Nusa Penida Dive Guide

Nusa Penida is a popular day trip destination for dive operators from Bali. Conditions are "challenging" here, with strong currents and cold (for the tropics) water. People are willing to put up with those less than ideal conditions for the chance to see a Mola Mola - the world's largest bony fish, and probably the funniest looking one as well.

Nusa Penida is the largest of three islands. The island closest to Bali, Lembongan, is a very popular day trip destination for people looking for good snorkeling and water sports opportunities. In recent years, some hotels and resorts have been built on Lembongan, but it doesn't appear that any of these have dive operators.

There are several sites around all three islands. I've highlighted three of the main areas that are the most popular with dive operators from Bali.

Nusa Penida Hotels

Nusa Penida and Lembongan used to be solely day-trip destinations, and by and large they still are. However, there are now a growing number of hotels and resorts on the islands. The search box below will help you find the best rates for hotels and resorts available during your stay

Penida Dive Sites

The strait between Lembongan, Ceningan and Nusa Penida islands is where most of the dive sites are located. The sites are basically just one continuous strip, with names given to some of the most common drop-off points. Below are descriptions of a few of them.

Manta Point

Manta Point at a Glance

Depth: 15 - 30 m
Currents: Heavy Swell
Season: July - Nov.

Manta Point is a dramatic setting, with a large limestone pinnacle jutting high up out of the water. Below the surface, there is little in the way of corals or other growths. The bottom is littered with large boulders sloughed off the limestone cliffs above. Although the current here is generally slight, there can be a heavy swell that can make the site very dangerous.

The main reason to dive here is, of course, to see mantas, although sightings are not guaranteed. In addition to the mantas, other large pelagics spotted here include tiger mackerel and tuna.

Penida Bay

Penida Bay at a Glance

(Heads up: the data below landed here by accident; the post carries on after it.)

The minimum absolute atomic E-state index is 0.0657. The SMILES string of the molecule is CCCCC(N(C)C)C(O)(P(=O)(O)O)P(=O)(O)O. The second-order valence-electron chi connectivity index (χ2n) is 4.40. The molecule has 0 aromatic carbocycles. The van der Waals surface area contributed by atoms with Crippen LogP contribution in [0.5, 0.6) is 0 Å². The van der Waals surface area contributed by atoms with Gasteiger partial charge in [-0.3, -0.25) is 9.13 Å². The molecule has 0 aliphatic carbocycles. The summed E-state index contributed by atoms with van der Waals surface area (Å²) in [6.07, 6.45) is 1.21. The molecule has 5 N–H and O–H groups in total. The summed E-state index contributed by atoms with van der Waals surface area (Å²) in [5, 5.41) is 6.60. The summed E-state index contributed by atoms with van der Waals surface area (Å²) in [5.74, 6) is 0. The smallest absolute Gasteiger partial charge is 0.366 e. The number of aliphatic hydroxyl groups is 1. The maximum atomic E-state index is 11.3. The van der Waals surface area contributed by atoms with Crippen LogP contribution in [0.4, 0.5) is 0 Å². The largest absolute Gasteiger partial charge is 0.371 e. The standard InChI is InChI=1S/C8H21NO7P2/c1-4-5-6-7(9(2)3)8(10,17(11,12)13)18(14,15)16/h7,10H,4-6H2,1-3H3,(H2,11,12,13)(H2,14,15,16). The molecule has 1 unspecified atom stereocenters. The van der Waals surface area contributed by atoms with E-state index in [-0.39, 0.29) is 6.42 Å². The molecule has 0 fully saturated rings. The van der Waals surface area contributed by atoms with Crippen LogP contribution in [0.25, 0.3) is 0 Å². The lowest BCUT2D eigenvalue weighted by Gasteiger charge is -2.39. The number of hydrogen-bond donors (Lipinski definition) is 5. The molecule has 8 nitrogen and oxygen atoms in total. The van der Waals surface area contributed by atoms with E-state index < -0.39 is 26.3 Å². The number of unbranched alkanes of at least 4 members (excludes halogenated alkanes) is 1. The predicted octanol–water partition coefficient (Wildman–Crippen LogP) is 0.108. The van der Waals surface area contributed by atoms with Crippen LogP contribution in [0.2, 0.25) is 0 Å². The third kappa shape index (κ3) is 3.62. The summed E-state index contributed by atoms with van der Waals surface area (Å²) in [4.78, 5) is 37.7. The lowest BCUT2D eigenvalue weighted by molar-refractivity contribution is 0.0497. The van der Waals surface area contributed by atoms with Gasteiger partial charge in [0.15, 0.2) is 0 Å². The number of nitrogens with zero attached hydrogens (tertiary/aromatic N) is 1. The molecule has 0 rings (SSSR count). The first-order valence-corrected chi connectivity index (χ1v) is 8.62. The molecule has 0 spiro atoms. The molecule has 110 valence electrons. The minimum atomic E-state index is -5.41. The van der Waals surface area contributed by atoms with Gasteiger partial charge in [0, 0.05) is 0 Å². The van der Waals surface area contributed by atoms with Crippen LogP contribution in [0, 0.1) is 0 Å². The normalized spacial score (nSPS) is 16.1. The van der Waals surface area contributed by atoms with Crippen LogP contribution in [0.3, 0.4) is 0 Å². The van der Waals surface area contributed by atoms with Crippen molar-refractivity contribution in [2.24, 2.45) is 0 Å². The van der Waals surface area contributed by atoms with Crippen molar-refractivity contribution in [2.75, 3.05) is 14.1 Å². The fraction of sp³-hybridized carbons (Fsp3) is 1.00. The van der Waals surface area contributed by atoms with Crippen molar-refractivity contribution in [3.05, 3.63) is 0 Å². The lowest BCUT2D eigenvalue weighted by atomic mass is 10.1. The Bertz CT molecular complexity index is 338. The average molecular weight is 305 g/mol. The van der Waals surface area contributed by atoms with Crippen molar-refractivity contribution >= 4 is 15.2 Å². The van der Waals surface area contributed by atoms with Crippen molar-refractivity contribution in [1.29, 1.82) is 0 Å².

Depth: 5 - 40 m
Currents: Strong
Season: July - Nov.

Also Called: Crystal Bay

Truth be told, Penida Bay is not the best dive site around Bali. But, it has one very redeeming feature: the chance to see Mola Molas. For this, divers are willing to drag out a thicker wet suit to cope with the chilly water and fight the strong currents in the hope of seeing this rare and elusive giant fish. There aren't any guarantees, though. On my dive there in season there wasn't a Mola Mola to be seen (although friends on a boat that got there earlier claim to have seen one, far off in the distance).

Without the attraction of the biggest bony fish, Penida Bay is a pretty dreary dive site. There aren't a lot of other fish about, nor are the corals all that interesting.

SD Dive Site

SD at a Glance

Depth: 15 - 30 m
Currents: Changeable
Season: July - Nov.

Also Called: Sekolah Desa

Along the northern shore of Nusa Penida is a continuous string of around five dive sites. All share the same general characteristics: A gentle slope of hard corals with occasional patches of bommies extended down as far as 50 meters. Currents can be strong, and frequently change direction. However, most dive operators will do these sites as drift dives, so you can generally "go with the flow" as long as you stay with the reef.

The Sekolah Desa site, more commonly referred to as just "S.D.", is the eastern-most of these sites. It gets it's name from the primary school that sits on the shore right at the entry or exit points (depending on which way the current is going).

There are not a lot of fish on the reef, but there is a chance you might see the elusive Mola Mola or some other large pelagic fish. Otherwise, you just relax and enjoy the ride.